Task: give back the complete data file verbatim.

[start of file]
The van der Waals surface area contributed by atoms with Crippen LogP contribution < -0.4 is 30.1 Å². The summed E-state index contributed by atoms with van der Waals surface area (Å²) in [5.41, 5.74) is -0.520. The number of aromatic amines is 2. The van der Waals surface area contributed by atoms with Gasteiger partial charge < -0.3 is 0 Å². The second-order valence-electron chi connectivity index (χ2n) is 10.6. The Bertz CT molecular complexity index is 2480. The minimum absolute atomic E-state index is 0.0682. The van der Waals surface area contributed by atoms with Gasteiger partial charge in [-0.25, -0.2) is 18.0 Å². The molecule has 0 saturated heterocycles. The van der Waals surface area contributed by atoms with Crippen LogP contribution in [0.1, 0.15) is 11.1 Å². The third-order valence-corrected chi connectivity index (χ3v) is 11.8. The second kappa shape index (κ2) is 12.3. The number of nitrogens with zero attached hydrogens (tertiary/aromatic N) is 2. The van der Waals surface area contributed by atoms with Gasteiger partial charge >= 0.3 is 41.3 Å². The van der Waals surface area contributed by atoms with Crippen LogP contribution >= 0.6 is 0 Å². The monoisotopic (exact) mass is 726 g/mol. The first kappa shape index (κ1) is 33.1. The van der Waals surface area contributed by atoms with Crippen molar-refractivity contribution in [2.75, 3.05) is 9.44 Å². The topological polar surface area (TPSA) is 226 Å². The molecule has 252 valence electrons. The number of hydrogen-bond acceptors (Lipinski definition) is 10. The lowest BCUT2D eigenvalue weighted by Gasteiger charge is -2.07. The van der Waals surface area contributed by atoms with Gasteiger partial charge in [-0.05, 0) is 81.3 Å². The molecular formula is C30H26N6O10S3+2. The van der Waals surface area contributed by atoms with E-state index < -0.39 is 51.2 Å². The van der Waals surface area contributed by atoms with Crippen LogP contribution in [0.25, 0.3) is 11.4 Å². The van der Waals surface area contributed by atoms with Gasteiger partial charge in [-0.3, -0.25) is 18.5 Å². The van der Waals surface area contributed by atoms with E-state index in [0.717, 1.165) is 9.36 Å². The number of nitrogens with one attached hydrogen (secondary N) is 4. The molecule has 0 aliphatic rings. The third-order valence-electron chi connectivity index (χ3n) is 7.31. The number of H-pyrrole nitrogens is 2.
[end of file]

The van der Waals surface area contributed by atoms with Crippen LogP contribution < -0.4 is 30.1 Å². The summed E-state index contributed by atoms with van der Waals surface area (Å²) in [5.41, 5.74) is -0.520. The number of aromatic amines is 2. The van der Waals surface area contributed by atoms with Gasteiger partial charge < -0.3 is 0 Å². The second-order valence-electron chi connectivity index (χ2n) is 10.6. The Bertz CT molecular complexity index is 2480. The minimum absolute atomic E-state index is 0.0682. The van der Waals surface area contributed by atoms with Gasteiger partial charge in [-0.25, -0.2) is 18.0 Å². The molecule has 0 saturated heterocycles. The van der Waals surface area contributed by atoms with Crippen LogP contribution in [0.1, 0.15) is 11.1 Å². The third-order valence-corrected chi connectivity index (χ3v) is 11.8. The second kappa shape index (κ2) is 12.3. The number of nitrogens with zero attached hydrogens (tertiary/aromatic N) is 2. The van der Waals surface area contributed by atoms with Gasteiger partial charge >= 0.3 is 41.3 Å². The van der Waals surface area contributed by atoms with Crippen LogP contribution >= 0.6 is 0 Å². The monoisotopic (exact) mass is 726 g/mol. The first kappa shape index (κ1) is 33.1. The van der Waals surface area contributed by atoms with Crippen molar-refractivity contribution in [2.75, 3.05) is 9.44 Å². The topological polar surface area (TPSA) is 226 Å². The molecule has 252 valence electrons. The number of hydrogen-bond acceptors (Lipinski definition) is 10. The lowest BCUT2D eigenvalue weighted by Gasteiger charge is -2.07. The van der Waals surface area contributed by atoms with Gasteiger partial charge in [-0.05, 0) is 81.3 Å². The molecular formula is C30H26N6O10S3+2. The van der Waals surface area contributed by atoms with E-state index < -0.39 is 51.2 Å². The van der Waals surface area contributed by atoms with Crippen LogP contribution in [0.25, 0.3) is 11.4 Å². The van der Waals surface area contributed by atoms with Gasteiger partial charge in [-0.3, -0.25) is 18.5 Å². The van der Waals surface area contributed by atoms with E-state index in [0.717, 1.165) is 9.36 Å². The number of nitrogens with one attached hydrogen (secondary N) is 4. The molecule has 0 aliphatic rings. The third-order valence-electron chi connectivity index (χ3n) is 7.31. The number of H-pyrrole nitrogens is 2.